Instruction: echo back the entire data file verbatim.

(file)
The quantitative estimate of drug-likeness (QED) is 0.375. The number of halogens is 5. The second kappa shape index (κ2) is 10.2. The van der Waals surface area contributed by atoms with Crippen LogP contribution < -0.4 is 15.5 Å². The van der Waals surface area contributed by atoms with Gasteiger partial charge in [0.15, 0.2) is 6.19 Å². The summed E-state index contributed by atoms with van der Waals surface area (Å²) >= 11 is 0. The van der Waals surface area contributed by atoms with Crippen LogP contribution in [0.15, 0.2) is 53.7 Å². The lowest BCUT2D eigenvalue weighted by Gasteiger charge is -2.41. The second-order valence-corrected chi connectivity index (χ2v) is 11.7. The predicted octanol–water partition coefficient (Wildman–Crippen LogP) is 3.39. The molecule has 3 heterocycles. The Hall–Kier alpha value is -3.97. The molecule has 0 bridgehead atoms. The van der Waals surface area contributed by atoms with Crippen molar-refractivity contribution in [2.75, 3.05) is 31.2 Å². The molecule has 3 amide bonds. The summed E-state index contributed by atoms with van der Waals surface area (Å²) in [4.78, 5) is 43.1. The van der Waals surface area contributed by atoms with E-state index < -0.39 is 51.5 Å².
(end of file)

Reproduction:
The quantitative estimate of drug-likeness (QED) is 0.375. The number of halogens is 5. The second kappa shape index (κ2) is 10.2. The van der Waals surface area contributed by atoms with Crippen LogP contribution < -0.4 is 15.5 Å². The van der Waals surface area contributed by atoms with Gasteiger partial charge in [0.15, 0.2) is 6.19 Å². The summed E-state index contributed by atoms with van der Waals surface area (Å²) >= 11 is 0. The van der Waals surface area contributed by atoms with Crippen LogP contribution in [0.15, 0.2) is 53.7 Å². The lowest BCUT2D eigenvalue weighted by Gasteiger charge is -2.41. The second-order valence-corrected chi connectivity index (χ2v) is 11.7. The predicted octanol–water partition coefficient (Wildman–Crippen LogP) is 3.39. The molecule has 3 heterocycles. The Hall–Kier alpha value is -3.97. The molecule has 0 bridgehead atoms. The van der Waals surface area contributed by atoms with Crippen molar-refractivity contribution in [2.75, 3.05) is 31.2 Å². The molecule has 3 amide bonds. The summed E-state index contributed by atoms with van der Waals surface area (Å²) in [4.78, 5) is 43.1. The van der Waals surface area contributed by atoms with E-state index < -0.39 is 51.5 Å².